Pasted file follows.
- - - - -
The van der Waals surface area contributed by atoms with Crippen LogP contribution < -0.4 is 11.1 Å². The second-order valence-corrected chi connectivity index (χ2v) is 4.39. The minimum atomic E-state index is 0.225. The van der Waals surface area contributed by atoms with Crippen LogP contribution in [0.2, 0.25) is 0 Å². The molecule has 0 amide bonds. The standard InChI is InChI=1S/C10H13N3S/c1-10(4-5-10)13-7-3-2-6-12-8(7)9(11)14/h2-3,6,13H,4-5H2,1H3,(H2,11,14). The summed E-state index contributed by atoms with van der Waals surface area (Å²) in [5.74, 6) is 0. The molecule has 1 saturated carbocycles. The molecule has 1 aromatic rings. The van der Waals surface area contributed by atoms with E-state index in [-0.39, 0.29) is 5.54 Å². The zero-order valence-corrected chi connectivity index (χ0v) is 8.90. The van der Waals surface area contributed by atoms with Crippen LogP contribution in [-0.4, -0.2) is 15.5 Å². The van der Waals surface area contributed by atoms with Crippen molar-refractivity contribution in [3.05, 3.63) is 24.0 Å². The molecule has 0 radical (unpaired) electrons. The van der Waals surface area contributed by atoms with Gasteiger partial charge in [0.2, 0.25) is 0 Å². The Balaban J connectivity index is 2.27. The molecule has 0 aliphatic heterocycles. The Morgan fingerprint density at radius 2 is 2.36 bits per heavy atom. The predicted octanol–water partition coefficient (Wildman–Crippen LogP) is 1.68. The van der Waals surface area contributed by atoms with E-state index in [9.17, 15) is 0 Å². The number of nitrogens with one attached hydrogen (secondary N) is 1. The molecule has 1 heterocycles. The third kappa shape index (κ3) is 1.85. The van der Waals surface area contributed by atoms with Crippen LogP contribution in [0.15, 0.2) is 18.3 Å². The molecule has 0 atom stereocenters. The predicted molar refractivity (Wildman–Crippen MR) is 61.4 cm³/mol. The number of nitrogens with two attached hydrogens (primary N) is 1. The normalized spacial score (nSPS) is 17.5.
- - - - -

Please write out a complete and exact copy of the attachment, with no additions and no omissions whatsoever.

The van der Waals surface area contributed by atoms with Crippen LogP contribution < -0.4 is 11.1 Å². The second-order valence-corrected chi connectivity index (χ2v) is 4.39. The minimum atomic E-state index is 0.225. The van der Waals surface area contributed by atoms with Crippen LogP contribution in [0.2, 0.25) is 0 Å². The molecule has 0 amide bonds. The standard InChI is InChI=1S/C10H13N3S/c1-10(4-5-10)13-7-3-2-6-12-8(7)9(11)14/h2-3,6,13H,4-5H2,1H3,(H2,11,14). The summed E-state index contributed by atoms with van der Waals surface area (Å²) in [5.74, 6) is 0. The molecule has 1 saturated carbocycles. The molecule has 1 aromatic rings. The van der Waals surface area contributed by atoms with E-state index in [-0.39, 0.29) is 5.54 Å². The zero-order valence-corrected chi connectivity index (χ0v) is 8.90. The van der Waals surface area contributed by atoms with Crippen LogP contribution in [-0.4, -0.2) is 15.5 Å². The van der Waals surface area contributed by atoms with Crippen molar-refractivity contribution in [3.05, 3.63) is 24.0 Å². The molecule has 0 radical (unpaired) electrons. The van der Waals surface area contributed by atoms with Gasteiger partial charge in [0.2, 0.25) is 0 Å². The Balaban J connectivity index is 2.27. The molecule has 0 aliphatic heterocycles. The Morgan fingerprint density at radius 2 is 2.36 bits per heavy atom. The predicted octanol–water partition coefficient (Wildman–Crippen LogP) is 1.68. The van der Waals surface area contributed by atoms with E-state index in [9.17, 15) is 0 Å². The number of nitrogens with one attached hydrogen (secondary N) is 1. The molecule has 1 heterocycles. The third kappa shape index (κ3) is 1.85. The van der Waals surface area contributed by atoms with Crippen LogP contribution in [0.15, 0.2) is 18.3 Å². The molecule has 0 atom stereocenters. The predicted molar refractivity (Wildman–Crippen MR) is 61.4 cm³/mol. The number of nitrogens with two attached hydrogens (primary N) is 1. The normalized spacial score (nSPS) is 17.5.